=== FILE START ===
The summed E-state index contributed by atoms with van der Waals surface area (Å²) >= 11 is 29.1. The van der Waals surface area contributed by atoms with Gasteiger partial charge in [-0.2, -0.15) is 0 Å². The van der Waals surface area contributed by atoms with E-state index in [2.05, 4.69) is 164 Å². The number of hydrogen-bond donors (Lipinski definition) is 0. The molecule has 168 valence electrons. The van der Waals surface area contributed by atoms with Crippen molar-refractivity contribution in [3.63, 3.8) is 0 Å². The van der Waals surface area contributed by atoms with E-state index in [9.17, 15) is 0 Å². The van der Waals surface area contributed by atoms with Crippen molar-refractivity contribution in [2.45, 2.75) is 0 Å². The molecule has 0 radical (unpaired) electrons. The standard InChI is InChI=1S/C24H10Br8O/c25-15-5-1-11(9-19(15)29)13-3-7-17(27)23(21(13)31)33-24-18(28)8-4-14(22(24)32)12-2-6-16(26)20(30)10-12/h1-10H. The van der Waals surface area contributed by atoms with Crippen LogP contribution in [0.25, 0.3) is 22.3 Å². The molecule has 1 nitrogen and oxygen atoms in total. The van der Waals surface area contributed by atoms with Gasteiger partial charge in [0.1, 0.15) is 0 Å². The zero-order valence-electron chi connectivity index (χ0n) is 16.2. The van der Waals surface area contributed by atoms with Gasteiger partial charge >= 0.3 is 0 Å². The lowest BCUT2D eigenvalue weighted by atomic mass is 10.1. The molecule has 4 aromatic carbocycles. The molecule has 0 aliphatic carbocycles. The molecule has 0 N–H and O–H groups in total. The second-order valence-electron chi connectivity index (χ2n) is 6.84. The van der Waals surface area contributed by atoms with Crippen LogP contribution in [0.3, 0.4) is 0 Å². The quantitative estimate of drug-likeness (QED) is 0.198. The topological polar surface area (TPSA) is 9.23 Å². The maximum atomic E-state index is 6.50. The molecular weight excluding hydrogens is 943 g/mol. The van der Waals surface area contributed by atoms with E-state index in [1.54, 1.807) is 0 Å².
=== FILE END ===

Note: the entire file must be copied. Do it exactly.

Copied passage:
The summed E-state index contributed by atoms with van der Waals surface area (Å²) >= 11 is 29.1. The van der Waals surface area contributed by atoms with Gasteiger partial charge in [-0.2, -0.15) is 0 Å². The van der Waals surface area contributed by atoms with E-state index in [2.05, 4.69) is 164 Å². The number of hydrogen-bond donors (Lipinski definition) is 0. The molecule has 168 valence electrons. The van der Waals surface area contributed by atoms with Crippen molar-refractivity contribution in [3.63, 3.8) is 0 Å². The van der Waals surface area contributed by atoms with E-state index in [9.17, 15) is 0 Å². The van der Waals surface area contributed by atoms with Crippen molar-refractivity contribution in [2.45, 2.75) is 0 Å². The molecule has 0 radical (unpaired) electrons. The standard InChI is InChI=1S/C24H10Br8O/c25-15-5-1-11(9-19(15)29)13-3-7-17(27)23(21(13)31)33-24-18(28)8-4-14(22(24)32)12-2-6-16(26)20(30)10-12/h1-10H. The van der Waals surface area contributed by atoms with Crippen LogP contribution in [0.25, 0.3) is 22.3 Å². The molecule has 1 nitrogen and oxygen atoms in total. The van der Waals surface area contributed by atoms with Gasteiger partial charge in [0.1, 0.15) is 0 Å². The zero-order valence-electron chi connectivity index (χ0n) is 16.2. The van der Waals surface area contributed by atoms with Gasteiger partial charge >= 0.3 is 0 Å². The lowest BCUT2D eigenvalue weighted by atomic mass is 10.1. The molecule has 4 aromatic carbocycles. The molecule has 0 aliphatic carbocycles. The molecule has 0 N–H and O–H groups in total. The second-order valence-electron chi connectivity index (χ2n) is 6.84. The van der Waals surface area contributed by atoms with Crippen LogP contribution in [0.3, 0.4) is 0 Å². The quantitative estimate of drug-likeness (QED) is 0.198. The topological polar surface area (TPSA) is 9.23 Å². The maximum atomic E-state index is 6.50. The molecular weight excluding hydrogens is 943 g/mol. The van der Waals surface area contributed by atoms with E-state index in [1.54, 1.807) is 0 Å².